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Can networks join up land activism?

Isabella Coin

Power to Change’s Peer Networks programme is now in full swing. As we learn more and more about how to run sustainable, effective networks, we’re beginning to apply this knowledge to various aspects of our work with land. First, we look at how diverging identities, values and purposes affect networks of land activists.

As part of Power to Change’s Peer Networks programme, we are working with our friends at the Social Change Agency to run several face-to-face and online meetings for the Community of Practice (CoP) – a group of network leaders in the community business sector. Our first session focused on network identity, purpose and values.

 

Diverse identities and values within the same network

Groups within a network can have very different identities and values. As CoP members highlighted, it’s often difficult to balance diversity of opinion with building active and resilient networks. People join networks for different reasons, so it is common for clusters of members with similar values and opinions to form within the network. It can then be very hard to reconcile these ‘clusters’ and drive joint action and engagement.

This doesn’t only happen in the community business sector. Through Land for What? we saw first hand that the field of land activism holds a wide range of actors. The conference in November brought together groups and individuals with an interest in housing, the environment, food growing, community energy and more. To complicate matters, there are multiple approaches even within these sub-fields of land-related activism.

For example, movements fighting for food systems change might either be firmly opposed to the use of technology, whilst others may advocate for it as a key part of sustainable food production. Similarly, housing activists are often divided between focusing on protecting current public land and housing, and prioritising access to land independent of the public and private sectors.

Network culture: a way of working together?

June Holley, author of The Network Weaver Handbook, traces these zero-sum conflicts back to traditional views on identity and values. She says “people’s values and identity have traditionally been linked to groups that they are part of: church, clubs, business, social class, political party, or racial or ethnic group”. We tend to treat people from within “our” group with values of collaboration, sharing and trust. For members of other groups, on the other hand, we can reserve mistrust, suspicion and uncooperativeness.

What Holley suggests is changing our mindsets to embrace a network culture. She suggests, “instead of putting people in boxes or categories” we should try and “find out about their skills and interests, and find ways to work with them where our interests overlap”.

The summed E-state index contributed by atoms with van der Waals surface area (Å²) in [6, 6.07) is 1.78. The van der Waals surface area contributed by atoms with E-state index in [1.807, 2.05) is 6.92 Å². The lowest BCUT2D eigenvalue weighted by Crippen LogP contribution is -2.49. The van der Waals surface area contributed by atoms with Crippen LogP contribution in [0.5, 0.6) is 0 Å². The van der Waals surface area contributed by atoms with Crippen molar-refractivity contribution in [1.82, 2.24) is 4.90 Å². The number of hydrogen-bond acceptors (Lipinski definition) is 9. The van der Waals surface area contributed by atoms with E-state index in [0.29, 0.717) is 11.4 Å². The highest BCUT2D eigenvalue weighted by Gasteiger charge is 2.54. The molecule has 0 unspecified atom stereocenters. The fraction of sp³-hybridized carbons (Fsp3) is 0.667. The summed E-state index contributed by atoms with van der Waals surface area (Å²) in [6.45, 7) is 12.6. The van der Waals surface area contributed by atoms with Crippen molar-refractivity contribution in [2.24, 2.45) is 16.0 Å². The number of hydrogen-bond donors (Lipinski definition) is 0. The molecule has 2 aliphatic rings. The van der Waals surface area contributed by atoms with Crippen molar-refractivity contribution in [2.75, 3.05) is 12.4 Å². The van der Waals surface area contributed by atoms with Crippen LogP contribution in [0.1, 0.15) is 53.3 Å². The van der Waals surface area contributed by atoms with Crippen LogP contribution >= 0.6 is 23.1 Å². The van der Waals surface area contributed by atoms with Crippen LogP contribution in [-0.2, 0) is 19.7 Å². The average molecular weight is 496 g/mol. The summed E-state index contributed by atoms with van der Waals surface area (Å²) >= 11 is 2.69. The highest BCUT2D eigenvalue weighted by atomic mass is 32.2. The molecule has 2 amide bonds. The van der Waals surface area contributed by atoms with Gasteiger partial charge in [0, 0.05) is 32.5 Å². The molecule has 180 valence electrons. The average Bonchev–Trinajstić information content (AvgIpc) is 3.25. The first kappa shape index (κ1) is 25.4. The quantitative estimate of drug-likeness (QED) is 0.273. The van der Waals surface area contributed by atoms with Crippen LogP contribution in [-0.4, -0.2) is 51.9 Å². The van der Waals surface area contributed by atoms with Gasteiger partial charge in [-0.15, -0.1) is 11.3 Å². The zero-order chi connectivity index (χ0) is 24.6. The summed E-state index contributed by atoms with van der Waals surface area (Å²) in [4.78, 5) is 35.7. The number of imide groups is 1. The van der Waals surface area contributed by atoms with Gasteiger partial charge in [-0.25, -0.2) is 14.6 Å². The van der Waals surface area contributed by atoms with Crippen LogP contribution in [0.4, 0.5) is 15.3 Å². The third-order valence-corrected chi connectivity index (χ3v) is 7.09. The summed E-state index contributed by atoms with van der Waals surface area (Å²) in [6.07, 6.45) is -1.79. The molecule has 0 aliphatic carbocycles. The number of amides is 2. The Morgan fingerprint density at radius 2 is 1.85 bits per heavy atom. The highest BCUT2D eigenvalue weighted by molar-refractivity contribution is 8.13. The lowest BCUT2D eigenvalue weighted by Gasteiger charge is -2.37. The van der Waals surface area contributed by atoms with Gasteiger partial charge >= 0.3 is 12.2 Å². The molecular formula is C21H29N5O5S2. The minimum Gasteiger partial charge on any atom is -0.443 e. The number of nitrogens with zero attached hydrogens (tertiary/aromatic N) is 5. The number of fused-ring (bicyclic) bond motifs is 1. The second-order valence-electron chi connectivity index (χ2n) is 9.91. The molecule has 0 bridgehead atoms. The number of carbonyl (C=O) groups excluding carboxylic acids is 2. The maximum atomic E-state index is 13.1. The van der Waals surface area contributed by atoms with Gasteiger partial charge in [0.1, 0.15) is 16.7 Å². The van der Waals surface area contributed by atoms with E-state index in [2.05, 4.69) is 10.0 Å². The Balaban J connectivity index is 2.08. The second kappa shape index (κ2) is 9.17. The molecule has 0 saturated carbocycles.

Can network culture strengthen land activism?

This all seems well and good, but how does it work in practice? And could network culture be the ‘glue’ that makes land activism a more coherent and powerful movement?

We could say this is already happening through movements and networks such as Land for What?, and the People’s Food Policy. At the conference in November, groups involved in struggles for fairer housing and better food systems came together to discuss areas of collaboration.

While food growing and housing can pose competing demands on land, it emerged that collaborations on concrete projects are already happening: Community Food Growers Network and Radical Housing Network ensured green spaces and affordable housing were included in their respective manifestoes, and they organised a joint demonstration. During the session, the room was buzzing with energy as attendees explored ways of collaborating, such as incorporating access to green and food growing spaces in all new housing.

CFGN and RHN organised a demonstration to oppose MIPIM, the world's biggest property fair in London.

Creating an ecology of land activists

This is just one example of the ways network culture could help land activists leverage the power that lies in their diversity. Graham Jones had a similar idea when he wrote about creating an “ecology of organisations” for the left:

Taken alone, all of these strategies have failed. But all of them have also had their successes. An alternative is to combine their strengths and weaknesses into a coherent meta-strategy, aiming to unify the left around a common strategic framework whilst maintaining the autonomy of groups within it. This is not simply a vague ‘diversity of tactics’, but an analysis of how those different tactics and broader strategies can feed into one another. - Graham Jones, Shock doctrine of the left: a strategy for building socialist counterpower

The exact same point could apply to land activism. Campaigns for affordable housing, environmental protection and fairer food and energy are complementary to each other. Whilst at first sight they may seem to ask for different things, ultimately the ‘glue’ that can unite them is that they are asking for land to be used for the common good. We’re looking forward to seeing and supporting more and more collaborations between land-based causes!

We acknowledge that working together in a non-hierarchical network is not as easy as it may seem. Stay tuned as our next Community of Practice meeting will focus on network leadership, power and decision-making.

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